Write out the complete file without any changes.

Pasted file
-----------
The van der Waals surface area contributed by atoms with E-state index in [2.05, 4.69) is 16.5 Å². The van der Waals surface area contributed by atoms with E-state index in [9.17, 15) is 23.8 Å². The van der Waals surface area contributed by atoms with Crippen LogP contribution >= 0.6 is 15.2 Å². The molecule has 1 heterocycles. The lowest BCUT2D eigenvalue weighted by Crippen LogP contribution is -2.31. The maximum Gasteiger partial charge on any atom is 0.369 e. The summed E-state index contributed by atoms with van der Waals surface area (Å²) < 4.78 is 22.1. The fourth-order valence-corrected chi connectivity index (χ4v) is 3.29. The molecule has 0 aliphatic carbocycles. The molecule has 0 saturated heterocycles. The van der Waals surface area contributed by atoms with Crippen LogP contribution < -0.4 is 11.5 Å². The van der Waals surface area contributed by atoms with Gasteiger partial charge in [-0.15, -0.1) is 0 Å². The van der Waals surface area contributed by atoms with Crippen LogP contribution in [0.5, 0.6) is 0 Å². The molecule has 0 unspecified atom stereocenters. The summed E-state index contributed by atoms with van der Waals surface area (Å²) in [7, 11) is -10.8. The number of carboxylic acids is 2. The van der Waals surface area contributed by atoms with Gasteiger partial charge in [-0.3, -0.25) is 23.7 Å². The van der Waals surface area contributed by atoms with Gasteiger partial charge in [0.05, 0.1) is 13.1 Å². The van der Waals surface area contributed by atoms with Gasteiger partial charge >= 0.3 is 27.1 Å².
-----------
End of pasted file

The van der Waals surface area contributed by atoms with E-state index in [2.05, 4.69) is 16.5 Å². The van der Waals surface area contributed by atoms with E-state index in [9.17, 15) is 23.8 Å². The van der Waals surface area contributed by atoms with Crippen LogP contribution >= 0.6 is 15.2 Å². The molecule has 1 heterocycles. The lowest BCUT2D eigenvalue weighted by Crippen LogP contribution is -2.31. The maximum Gasteiger partial charge on any atom is 0.369 e. The summed E-state index contributed by atoms with van der Waals surface area (Å²) < 4.78 is 22.1. The fourth-order valence-corrected chi connectivity index (χ4v) is 3.29. The molecule has 0 aliphatic carbocycles. The molecule has 0 saturated heterocycles. The van der Waals surface area contributed by atoms with Crippen LogP contribution < -0.4 is 11.5 Å². The van der Waals surface area contributed by atoms with Gasteiger partial charge in [-0.15, -0.1) is 0 Å². The van der Waals surface area contributed by atoms with Crippen LogP contribution in [0.5, 0.6) is 0 Å². The molecule has 0 unspecified atom stereocenters. The summed E-state index contributed by atoms with van der Waals surface area (Å²) in [7, 11) is -10.8. The number of carboxylic acids is 2. The van der Waals surface area contributed by atoms with Gasteiger partial charge in [-0.3, -0.25) is 23.7 Å². The van der Waals surface area contributed by atoms with Gasteiger partial charge in [0.05, 0.1) is 13.1 Å². The van der Waals surface area contributed by atoms with Gasteiger partial charge >= 0.3 is 27.1 Å².